Your baby is still growing and growing. As of this week, they weigh almost half of what they will weigh at birth, and still have a few more centimetres to grow as well. Meanwhile, they can start to get into the position they will have at the time of delivery: around 95% of pregnancies are delivered with the baby’s head first. This is called the "presentation" and can be determined at the next ultrasound, but don’t worry if your baby hasn’t moved into position yet, there is still time.
At 31 weeks, your baby is around the size of a leaf of kale and is now half the weight they will be at birth. Many babies will start getting into position for birth from this week.
As your body is getting ready to breastfeed, don’t be surprised if you find yellow flecks on your blouse or T-shirt once in a while: that is “pre-milk,” or colostrum. Though unexpected, it is a good sign. It means your breasts are getting ready for feeding your child. The colostrum you give your baby in the first few days contains important antibodies that help kick start your child’s immune system. Not every woman produces pre-milk at this point. If you are one of them, you can protect your clothing with breast pads placed inside your bra.
As your baby will be putting on an additional 1 to 1½ kilos between now and their birth, getting enough kilojoules is so important. Some of the extra kilojoules that your body stores can be used during the process of making breastmilk after your baby is born. While on average, mums-to-be will need an extra 1900kJ/d during this last trimester, it’s important these extra kilojoules come from healthy foods. You may find this challenging at times as some of your taste preferences have changed during pregnancy, foods you once enjoyed can no longer be tolerated, or take on a completely different flavour. For example, if you can no longer tolerate your avocado on toast, try a nut spread instead.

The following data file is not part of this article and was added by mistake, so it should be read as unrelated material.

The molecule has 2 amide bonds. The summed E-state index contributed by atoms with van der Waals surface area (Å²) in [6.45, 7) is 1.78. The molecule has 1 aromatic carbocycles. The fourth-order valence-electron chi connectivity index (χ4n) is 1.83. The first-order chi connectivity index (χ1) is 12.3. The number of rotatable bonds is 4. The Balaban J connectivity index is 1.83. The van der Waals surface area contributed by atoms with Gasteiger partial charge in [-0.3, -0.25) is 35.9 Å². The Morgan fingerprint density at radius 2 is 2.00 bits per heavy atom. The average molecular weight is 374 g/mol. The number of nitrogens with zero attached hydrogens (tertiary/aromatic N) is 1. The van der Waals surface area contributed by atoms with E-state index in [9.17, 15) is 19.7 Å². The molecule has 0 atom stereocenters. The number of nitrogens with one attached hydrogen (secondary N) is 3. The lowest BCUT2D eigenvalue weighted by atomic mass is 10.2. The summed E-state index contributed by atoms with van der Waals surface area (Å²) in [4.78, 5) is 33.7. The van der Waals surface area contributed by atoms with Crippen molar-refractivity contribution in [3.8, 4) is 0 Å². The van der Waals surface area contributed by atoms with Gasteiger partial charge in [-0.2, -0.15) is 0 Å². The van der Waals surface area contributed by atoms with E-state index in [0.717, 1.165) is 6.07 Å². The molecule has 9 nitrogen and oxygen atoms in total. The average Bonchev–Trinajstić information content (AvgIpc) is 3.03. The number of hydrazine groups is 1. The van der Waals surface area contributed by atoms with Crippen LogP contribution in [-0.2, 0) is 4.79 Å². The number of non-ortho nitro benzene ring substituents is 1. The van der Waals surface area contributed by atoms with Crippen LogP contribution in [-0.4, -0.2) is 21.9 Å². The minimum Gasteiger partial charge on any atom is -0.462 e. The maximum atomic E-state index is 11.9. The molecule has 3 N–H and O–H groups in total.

The size of a woman’s breasts has absolutely nothing to do with how well she can nurse her baby. Repeat – there is no relation at all! Even if small-chested, you should have no problem breastfeeding your child. A woman with a small chest should not produce any less milk than any other woman – the amount of milk is determined by how much your baby drinks. Your baby will know just how much they need and your body will produce the right amount to match.